Bitcoin tax guide – everything a crypto investor should know
Bitcoin is among the highly traded cryptocurrencies that have gained mainstream and global adoption. People can use this digital currency as a store of value and a medium of exchange. For instance, you can sell this digital money in exchange for US dollars or even exchange Bitcoin for other cryptocurrencies via a platform like Bitcode Prime
However, using this digital money has federal income tax implications. For instance, in the United States, the IRS won a case against one of the biggest exchanges known as Coinbase. The IRS considers Bitcoin holdings as property that can be taxed. So, here is everything about the various Bitcoin tax implications any established or beginner investor should know.
When to Pay Bitcoin Taxes
Most countries like the US tax this digital currency like property. The IRS treats this digital currency like a capital asset that should be taxed. So, if you sell or trade this virtual currency at a higher price than you bought it when investing, you will have to pay a tax for the capital gains. On the contrary, if this digital money depreciates and you sell or trade it at a loss, you may deduct the losses against other capital gains to reduce the taxes.
In addition, if you own this virtual money and use it to pay for a product, the IRS views that as selling, so you will have to pay capital gains taxes. However, the capital gains taxes are eligible if the amount of this digital money you own exceeds what you initially paid when you purchased.
More so, your digital currency starts becoming taxable when you use this digital money as a method of exchange.
Consequently, people must be extra careful when trading this digital currency since each trade is taxable. As a result, the IRS is looking for people who make Bitcoin transactions and try to evade paying taxes.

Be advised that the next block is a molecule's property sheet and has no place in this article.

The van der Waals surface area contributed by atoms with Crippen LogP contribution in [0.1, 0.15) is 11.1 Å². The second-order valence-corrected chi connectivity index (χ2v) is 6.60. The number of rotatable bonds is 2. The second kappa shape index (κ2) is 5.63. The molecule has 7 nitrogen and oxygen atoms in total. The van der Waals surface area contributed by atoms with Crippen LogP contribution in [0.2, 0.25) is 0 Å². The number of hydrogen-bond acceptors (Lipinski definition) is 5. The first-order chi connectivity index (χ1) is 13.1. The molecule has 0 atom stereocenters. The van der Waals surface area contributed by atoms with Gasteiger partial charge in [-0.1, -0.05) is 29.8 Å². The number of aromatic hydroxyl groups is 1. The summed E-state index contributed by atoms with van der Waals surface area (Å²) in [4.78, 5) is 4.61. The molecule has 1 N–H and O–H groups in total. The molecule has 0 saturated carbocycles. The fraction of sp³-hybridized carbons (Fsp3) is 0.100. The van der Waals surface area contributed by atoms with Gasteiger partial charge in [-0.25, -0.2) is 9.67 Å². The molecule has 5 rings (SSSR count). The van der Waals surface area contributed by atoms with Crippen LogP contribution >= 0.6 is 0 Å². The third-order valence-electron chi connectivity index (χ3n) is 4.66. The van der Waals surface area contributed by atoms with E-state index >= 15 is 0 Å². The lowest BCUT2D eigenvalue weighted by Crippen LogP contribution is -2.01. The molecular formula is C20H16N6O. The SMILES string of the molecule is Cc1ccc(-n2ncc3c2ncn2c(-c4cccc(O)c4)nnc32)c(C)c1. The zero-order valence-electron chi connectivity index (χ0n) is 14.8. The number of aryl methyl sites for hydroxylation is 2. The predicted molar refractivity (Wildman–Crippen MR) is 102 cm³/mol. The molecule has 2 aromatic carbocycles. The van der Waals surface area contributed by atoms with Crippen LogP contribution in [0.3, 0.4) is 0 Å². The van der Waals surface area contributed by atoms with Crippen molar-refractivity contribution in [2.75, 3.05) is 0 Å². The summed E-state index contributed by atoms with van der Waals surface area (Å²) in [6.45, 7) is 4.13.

Also, the amount of tax you pay depends on how much capital gain or loss there has been on this digital money. Also, how long you have held the cryptocurrency and the specific tax regulations in your country indicate the amount of tax you will pay. In addition, every taxable event might create a capital gain, so you have to keep in mind the sale value and any extra fees associated with the transaction. On the contrary, the following are some of the events that are not considered taxable by the IRS:
- When you donate this virtual money to an organization that does not get taxed
- However, when you decide to gift this digital money to a friend or relative, you might pay a gift tax if you grant massive amounts.
- Also, if you transfer this digital money from one wallet that you own to another that you own, you will not be required to pay taxes.
- Lastly, if you purchase this digital currency using traditional currencies, the purchase price is higher.
How to Report Taxes on Bitcoin
You will incur capital gains or losses every time you transfer your ownership of this digital currency. However, to calculate your profit or loss from each transaction, you will have to assess how the price of each one of your assets changed from the time you originally received them. In other words, you can calculate your capital gains and losses by subtracting the value of this digital currency at the time of sale and the cost basis.
The Bottom Line
In the US, UK, and Canada, the taxman views this digital money as a property that should get taxed. So, generally, the above guide has provided detailed information on everything you need to know about Bitcoin tax requirements.